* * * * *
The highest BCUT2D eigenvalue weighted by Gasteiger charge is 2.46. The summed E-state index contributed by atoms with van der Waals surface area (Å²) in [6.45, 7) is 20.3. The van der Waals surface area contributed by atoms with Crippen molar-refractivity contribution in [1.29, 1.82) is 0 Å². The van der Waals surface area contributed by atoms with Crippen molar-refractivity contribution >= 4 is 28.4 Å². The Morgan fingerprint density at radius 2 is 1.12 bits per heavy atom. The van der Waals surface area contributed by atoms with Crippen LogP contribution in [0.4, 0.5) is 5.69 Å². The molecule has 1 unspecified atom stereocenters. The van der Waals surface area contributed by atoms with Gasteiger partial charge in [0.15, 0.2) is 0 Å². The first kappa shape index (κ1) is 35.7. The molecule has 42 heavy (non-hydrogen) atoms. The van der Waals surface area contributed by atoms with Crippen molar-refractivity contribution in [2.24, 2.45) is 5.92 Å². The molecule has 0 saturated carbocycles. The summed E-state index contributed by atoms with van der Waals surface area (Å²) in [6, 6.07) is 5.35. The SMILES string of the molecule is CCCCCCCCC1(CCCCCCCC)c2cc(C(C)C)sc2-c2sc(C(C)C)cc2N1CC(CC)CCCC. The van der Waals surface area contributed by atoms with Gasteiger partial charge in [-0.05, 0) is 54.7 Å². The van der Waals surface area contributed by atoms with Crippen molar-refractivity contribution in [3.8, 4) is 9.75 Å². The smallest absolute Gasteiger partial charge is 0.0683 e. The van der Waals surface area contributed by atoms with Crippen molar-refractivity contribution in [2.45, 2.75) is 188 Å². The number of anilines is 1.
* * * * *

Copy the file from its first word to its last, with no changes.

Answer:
The highest BCUT2D eigenvalue weighted by Gasteiger charge is 2.46. The summed E-state index contributed by atoms with van der Waals surface area (Å²) in [6.45, 7) is 20.3. The van der Waals surface area contributed by atoms with Crippen molar-refractivity contribution in [1.29, 1.82) is 0 Å². The van der Waals surface area contributed by atoms with Crippen molar-refractivity contribution >= 4 is 28.4 Å². The Morgan fingerprint density at radius 2 is 1.12 bits per heavy atom. The van der Waals surface area contributed by atoms with Crippen LogP contribution in [0.4, 0.5) is 5.69 Å². The molecule has 1 unspecified atom stereocenters. The van der Waals surface area contributed by atoms with Gasteiger partial charge in [0.15, 0.2) is 0 Å². The first kappa shape index (κ1) is 35.7. The molecule has 42 heavy (non-hydrogen) atoms. The van der Waals surface area contributed by atoms with Crippen molar-refractivity contribution in [2.24, 2.45) is 5.92 Å². The molecule has 0 saturated carbocycles. The summed E-state index contributed by atoms with van der Waals surface area (Å²) in [6, 6.07) is 5.35. The SMILES string of the molecule is CCCCCCCCC1(CCCCCCCC)c2cc(C(C)C)sc2-c2sc(C(C)C)cc2N1CC(CC)CCCC. The van der Waals surface area contributed by atoms with Gasteiger partial charge in [-0.05, 0) is 54.7 Å². The van der Waals surface area contributed by atoms with Crippen molar-refractivity contribution in [3.8, 4) is 9.75 Å². The smallest absolute Gasteiger partial charge is 0.0683 e. The van der Waals surface area contributed by atoms with Crippen molar-refractivity contribution in [2.45, 2.75) is 188 Å². The number of anilines is 1.